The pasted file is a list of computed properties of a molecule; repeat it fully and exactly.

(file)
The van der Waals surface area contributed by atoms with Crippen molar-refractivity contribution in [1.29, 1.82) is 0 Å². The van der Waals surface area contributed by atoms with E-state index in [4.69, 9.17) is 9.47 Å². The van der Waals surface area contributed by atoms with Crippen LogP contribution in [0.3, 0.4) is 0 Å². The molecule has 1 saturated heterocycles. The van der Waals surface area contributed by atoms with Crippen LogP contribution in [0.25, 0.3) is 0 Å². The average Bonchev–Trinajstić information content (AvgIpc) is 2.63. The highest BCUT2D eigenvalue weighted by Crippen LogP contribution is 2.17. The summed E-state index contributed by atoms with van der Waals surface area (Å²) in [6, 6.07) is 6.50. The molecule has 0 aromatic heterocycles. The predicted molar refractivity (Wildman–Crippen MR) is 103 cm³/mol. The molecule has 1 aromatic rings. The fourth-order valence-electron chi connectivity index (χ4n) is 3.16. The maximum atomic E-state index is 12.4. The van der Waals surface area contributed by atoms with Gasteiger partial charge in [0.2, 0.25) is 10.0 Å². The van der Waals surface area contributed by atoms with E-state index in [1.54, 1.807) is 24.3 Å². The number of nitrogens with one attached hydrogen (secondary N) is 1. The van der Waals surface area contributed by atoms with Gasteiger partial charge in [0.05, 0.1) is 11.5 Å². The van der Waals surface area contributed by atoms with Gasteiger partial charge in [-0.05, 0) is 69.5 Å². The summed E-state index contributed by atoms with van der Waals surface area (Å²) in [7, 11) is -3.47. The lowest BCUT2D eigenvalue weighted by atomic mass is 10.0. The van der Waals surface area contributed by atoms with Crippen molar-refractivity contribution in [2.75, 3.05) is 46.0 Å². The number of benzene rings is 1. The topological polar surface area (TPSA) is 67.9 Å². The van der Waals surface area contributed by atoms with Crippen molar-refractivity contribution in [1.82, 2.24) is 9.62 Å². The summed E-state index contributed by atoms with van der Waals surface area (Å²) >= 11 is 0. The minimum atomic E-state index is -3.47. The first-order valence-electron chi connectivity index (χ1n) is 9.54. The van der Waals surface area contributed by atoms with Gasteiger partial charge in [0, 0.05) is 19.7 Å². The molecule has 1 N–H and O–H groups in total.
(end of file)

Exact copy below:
The van der Waals surface area contributed by atoms with Crippen molar-refractivity contribution in [1.29, 1.82) is 0 Å². The van der Waals surface area contributed by atoms with E-state index in [4.69, 9.17) is 9.47 Å². The van der Waals surface area contributed by atoms with Crippen LogP contribution in [0.3, 0.4) is 0 Å². The molecule has 1 saturated heterocycles. The van der Waals surface area contributed by atoms with Crippen LogP contribution in [0.25, 0.3) is 0 Å². The average Bonchev–Trinajstić information content (AvgIpc) is 2.63. The highest BCUT2D eigenvalue weighted by Crippen LogP contribution is 2.17. The summed E-state index contributed by atoms with van der Waals surface area (Å²) in [6, 6.07) is 6.50. The molecule has 0 aromatic heterocycles. The predicted molar refractivity (Wildman–Crippen MR) is 103 cm³/mol. The molecule has 1 aromatic rings. The fourth-order valence-electron chi connectivity index (χ4n) is 3.16. The maximum atomic E-state index is 12.4. The van der Waals surface area contributed by atoms with Gasteiger partial charge in [0.2, 0.25) is 10.0 Å². The van der Waals surface area contributed by atoms with E-state index in [1.54, 1.807) is 24.3 Å². The number of nitrogens with one attached hydrogen (secondary N) is 1. The van der Waals surface area contributed by atoms with Gasteiger partial charge in [0.05, 0.1) is 11.5 Å². The van der Waals surface area contributed by atoms with Gasteiger partial charge in [-0.05, 0) is 69.5 Å². The summed E-state index contributed by atoms with van der Waals surface area (Å²) in [7, 11) is -3.47. The lowest BCUT2D eigenvalue weighted by atomic mass is 10.0. The van der Waals surface area contributed by atoms with Crippen molar-refractivity contribution in [2.75, 3.05) is 46.0 Å². The number of benzene rings is 1. The topological polar surface area (TPSA) is 67.9 Å². The van der Waals surface area contributed by atoms with Crippen molar-refractivity contribution in [1.82, 2.24) is 9.62 Å². The summed E-state index contributed by atoms with van der Waals surface area (Å²) >= 11 is 0. The minimum atomic E-state index is -3.47. The first-order valence-electron chi connectivity index (χ1n) is 9.54. The van der Waals surface area contributed by atoms with Gasteiger partial charge in [0, 0.05) is 19.7 Å². The molecule has 1 N–H and O–H groups in total.